Vol. 1 No. 41, 2013 View this email in your browser

Welcome to 1804CaribVoices Weekly

 

The Caribbean Diaspora

Alissa Trotz

Rather than take diaspora as a given, I want to explore how the idea of diaspora is being put to work by regional bureaucrats and state representatives. Who are the imagined subjects of such appeals, and what is the content of this summoning of a Caribbean extra-territorial population? Precisely because this relationship seems incipient, I imagine these encounters as alive with possibilities and challenges. It is in that spirit that I offer these tentative observations.

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US-Venezuela relations: Imperialism and anti-Imperialism

James Petras     

With virtually no collaborators of consequence, Washington turned toward the ‘outside’ destabilization strategy using its only loyal regional client, the death squad narco-President Alvaro Uribe of Colombia. Bogota granted Washington the use of seven military bases, numerous airfields and the establishment of Special Forces missions- preparatory for cross border intrusions.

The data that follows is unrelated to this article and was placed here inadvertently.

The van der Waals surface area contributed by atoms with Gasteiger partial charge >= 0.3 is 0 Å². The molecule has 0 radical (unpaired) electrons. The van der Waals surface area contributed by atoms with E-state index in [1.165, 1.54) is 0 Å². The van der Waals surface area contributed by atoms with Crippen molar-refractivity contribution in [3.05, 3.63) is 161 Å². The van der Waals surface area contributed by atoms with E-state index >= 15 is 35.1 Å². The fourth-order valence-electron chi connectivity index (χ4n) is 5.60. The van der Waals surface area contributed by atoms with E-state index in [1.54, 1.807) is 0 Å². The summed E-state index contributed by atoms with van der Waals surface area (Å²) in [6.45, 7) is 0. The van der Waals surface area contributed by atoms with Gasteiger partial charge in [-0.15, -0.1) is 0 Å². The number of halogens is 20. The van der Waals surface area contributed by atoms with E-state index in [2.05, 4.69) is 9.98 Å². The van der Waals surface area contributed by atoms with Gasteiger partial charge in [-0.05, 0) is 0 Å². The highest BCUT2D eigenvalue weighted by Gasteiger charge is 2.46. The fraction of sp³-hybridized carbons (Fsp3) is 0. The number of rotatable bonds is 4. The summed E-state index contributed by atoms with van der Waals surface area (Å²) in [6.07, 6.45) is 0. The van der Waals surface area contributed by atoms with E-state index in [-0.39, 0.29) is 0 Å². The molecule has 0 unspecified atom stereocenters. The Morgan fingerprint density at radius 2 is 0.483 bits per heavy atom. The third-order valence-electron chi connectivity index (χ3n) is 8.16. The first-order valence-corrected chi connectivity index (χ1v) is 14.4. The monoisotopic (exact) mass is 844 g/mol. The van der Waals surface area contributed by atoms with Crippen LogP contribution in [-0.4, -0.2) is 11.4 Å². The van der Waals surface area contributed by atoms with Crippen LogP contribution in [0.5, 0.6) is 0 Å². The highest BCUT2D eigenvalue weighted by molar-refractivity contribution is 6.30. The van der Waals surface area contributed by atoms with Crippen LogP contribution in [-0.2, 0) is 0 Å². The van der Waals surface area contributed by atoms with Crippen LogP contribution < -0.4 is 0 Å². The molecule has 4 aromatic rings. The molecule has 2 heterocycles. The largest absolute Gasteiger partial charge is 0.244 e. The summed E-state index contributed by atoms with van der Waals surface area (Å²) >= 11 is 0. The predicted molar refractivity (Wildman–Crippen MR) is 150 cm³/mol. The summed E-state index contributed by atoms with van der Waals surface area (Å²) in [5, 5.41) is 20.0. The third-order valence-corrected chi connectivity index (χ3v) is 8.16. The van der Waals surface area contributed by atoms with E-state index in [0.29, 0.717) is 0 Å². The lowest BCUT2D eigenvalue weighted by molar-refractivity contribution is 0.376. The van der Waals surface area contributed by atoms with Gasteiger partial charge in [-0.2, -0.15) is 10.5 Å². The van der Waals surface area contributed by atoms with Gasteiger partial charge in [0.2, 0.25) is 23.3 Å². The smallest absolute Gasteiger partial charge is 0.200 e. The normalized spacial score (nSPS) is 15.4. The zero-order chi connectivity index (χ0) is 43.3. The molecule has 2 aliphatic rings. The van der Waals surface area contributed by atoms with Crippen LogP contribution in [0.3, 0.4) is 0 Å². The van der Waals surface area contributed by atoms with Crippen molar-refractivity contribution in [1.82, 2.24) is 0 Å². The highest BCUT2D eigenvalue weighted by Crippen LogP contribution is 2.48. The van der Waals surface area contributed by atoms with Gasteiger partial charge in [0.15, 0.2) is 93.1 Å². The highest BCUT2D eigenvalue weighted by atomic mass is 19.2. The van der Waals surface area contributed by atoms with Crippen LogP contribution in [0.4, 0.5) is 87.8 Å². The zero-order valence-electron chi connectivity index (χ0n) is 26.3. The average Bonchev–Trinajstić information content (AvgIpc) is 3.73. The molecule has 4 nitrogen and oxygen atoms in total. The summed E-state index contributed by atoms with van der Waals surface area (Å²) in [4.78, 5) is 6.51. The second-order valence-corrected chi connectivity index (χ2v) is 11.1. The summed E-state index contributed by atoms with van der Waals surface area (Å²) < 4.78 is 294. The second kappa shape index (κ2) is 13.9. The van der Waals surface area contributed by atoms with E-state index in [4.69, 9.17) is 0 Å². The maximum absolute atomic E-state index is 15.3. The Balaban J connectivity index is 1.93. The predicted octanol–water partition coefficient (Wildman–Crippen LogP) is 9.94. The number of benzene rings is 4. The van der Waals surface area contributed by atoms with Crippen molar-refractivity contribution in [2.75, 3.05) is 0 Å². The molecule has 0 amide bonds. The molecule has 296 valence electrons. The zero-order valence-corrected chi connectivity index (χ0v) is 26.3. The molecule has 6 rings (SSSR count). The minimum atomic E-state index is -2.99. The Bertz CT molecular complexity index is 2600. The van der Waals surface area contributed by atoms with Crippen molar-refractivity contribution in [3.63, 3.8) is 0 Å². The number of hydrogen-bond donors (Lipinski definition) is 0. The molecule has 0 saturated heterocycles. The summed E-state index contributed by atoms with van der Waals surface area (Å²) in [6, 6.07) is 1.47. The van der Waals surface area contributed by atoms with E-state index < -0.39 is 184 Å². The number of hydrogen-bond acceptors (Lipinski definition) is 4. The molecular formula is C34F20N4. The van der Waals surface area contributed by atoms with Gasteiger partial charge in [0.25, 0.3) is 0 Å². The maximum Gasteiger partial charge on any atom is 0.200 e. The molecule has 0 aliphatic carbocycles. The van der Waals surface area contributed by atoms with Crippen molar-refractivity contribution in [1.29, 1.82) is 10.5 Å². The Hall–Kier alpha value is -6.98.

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The Moral case for Reparations for Slavery

Sir Ronald Sanders

The Caribbean governments are targeting the governments of Britain, France and the Netherlands even though the initiator of the Atlantic slave trade was Portugal followed closely by Spain.

Indeed, while Britain passed legislation to end the slave trade in 1807 – almost three hundred years after it started – and to abolish slavery in 1838, the Spanish and Portuguese kept their trade alive, exploiting African slave labour for their economic benefit until the second half of the 19th Century.

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Are you Haitian?

Myriam J. A. Chancy

The implications of the ruling of September 23 by the Constitutional Tribunal of the Dominican Republic, stripping citizenship from the offspring of non-resident Haitians born in the Dominican Republic, where nationality is conferred “jus soli,” by place of birth, are only beginning to be understood by the international community with the OAS, Amnesty International, and the governments of Trinidad & Tobago, Guyana, St. Vincent and the Grenadines, openly condemning the violation of human rights it represents.

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Organically exporting
Mervyn Claxton 

The region’s middle-income status would make grant aid particularly difficult to obtain. Concessionary financing might be more accessible but it would increase already high national/regional debt levels, albeit at a slower rate. But even that slower rate of increase might be unsustainable. Patrick Kendall, Senior Economist at the Caribbean Development Bank, has stated that the national debt of many Caricom countries are close to, or exceed, 100% of their GDP.

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